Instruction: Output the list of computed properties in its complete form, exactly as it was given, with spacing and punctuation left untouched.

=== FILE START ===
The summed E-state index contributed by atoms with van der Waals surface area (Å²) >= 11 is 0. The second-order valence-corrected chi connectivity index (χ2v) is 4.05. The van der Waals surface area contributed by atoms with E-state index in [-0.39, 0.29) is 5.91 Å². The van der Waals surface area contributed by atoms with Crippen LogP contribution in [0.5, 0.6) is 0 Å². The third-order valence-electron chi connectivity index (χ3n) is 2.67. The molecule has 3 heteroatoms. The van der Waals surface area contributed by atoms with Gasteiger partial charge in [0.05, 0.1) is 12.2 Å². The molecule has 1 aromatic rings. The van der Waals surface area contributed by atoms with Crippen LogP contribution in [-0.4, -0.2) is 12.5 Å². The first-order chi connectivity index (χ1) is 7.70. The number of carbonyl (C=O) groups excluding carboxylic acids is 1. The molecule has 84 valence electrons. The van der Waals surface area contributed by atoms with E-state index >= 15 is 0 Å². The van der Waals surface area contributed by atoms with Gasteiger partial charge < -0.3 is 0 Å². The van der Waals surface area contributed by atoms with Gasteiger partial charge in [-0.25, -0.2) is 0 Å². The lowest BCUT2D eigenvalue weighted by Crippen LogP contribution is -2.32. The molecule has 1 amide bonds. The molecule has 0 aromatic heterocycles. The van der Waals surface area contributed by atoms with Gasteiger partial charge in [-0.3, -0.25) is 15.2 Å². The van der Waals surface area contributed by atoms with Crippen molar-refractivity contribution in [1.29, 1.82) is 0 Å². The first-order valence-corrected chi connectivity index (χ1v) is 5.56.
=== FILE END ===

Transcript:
The summed E-state index contributed by atoms with van der Waals surface area (Å²) >= 11 is 0. The second-order valence-corrected chi connectivity index (χ2v) is 4.05. The van der Waals surface area contributed by atoms with E-state index in [-0.39, 0.29) is 5.91 Å². The van der Waals surface area contributed by atoms with Crippen LogP contribution in [0.5, 0.6) is 0 Å². The third-order valence-electron chi connectivity index (χ3n) is 2.67. The molecule has 3 heteroatoms. The van der Waals surface area contributed by atoms with Gasteiger partial charge in [0.05, 0.1) is 12.2 Å². The molecule has 1 aromatic rings. The van der Waals surface area contributed by atoms with Crippen LogP contribution in [-0.4, -0.2) is 12.5 Å². The first-order chi connectivity index (χ1) is 7.70. The number of carbonyl (C=O) groups excluding carboxylic acids is 1. The molecule has 84 valence electrons. The van der Waals surface area contributed by atoms with E-state index >= 15 is 0 Å². The van der Waals surface area contributed by atoms with Gasteiger partial charge < -0.3 is 0 Å². The van der Waals surface area contributed by atoms with Gasteiger partial charge in [-0.25, -0.2) is 0 Å². The lowest BCUT2D eigenvalue weighted by Crippen LogP contribution is -2.32. The molecule has 1 amide bonds. The molecule has 0 aromatic heterocycles. The van der Waals surface area contributed by atoms with Gasteiger partial charge in [-0.3, -0.25) is 15.2 Å². The van der Waals surface area contributed by atoms with Crippen molar-refractivity contribution in [1.29, 1.82) is 0 Å². The first-order valence-corrected chi connectivity index (χ1v) is 5.56.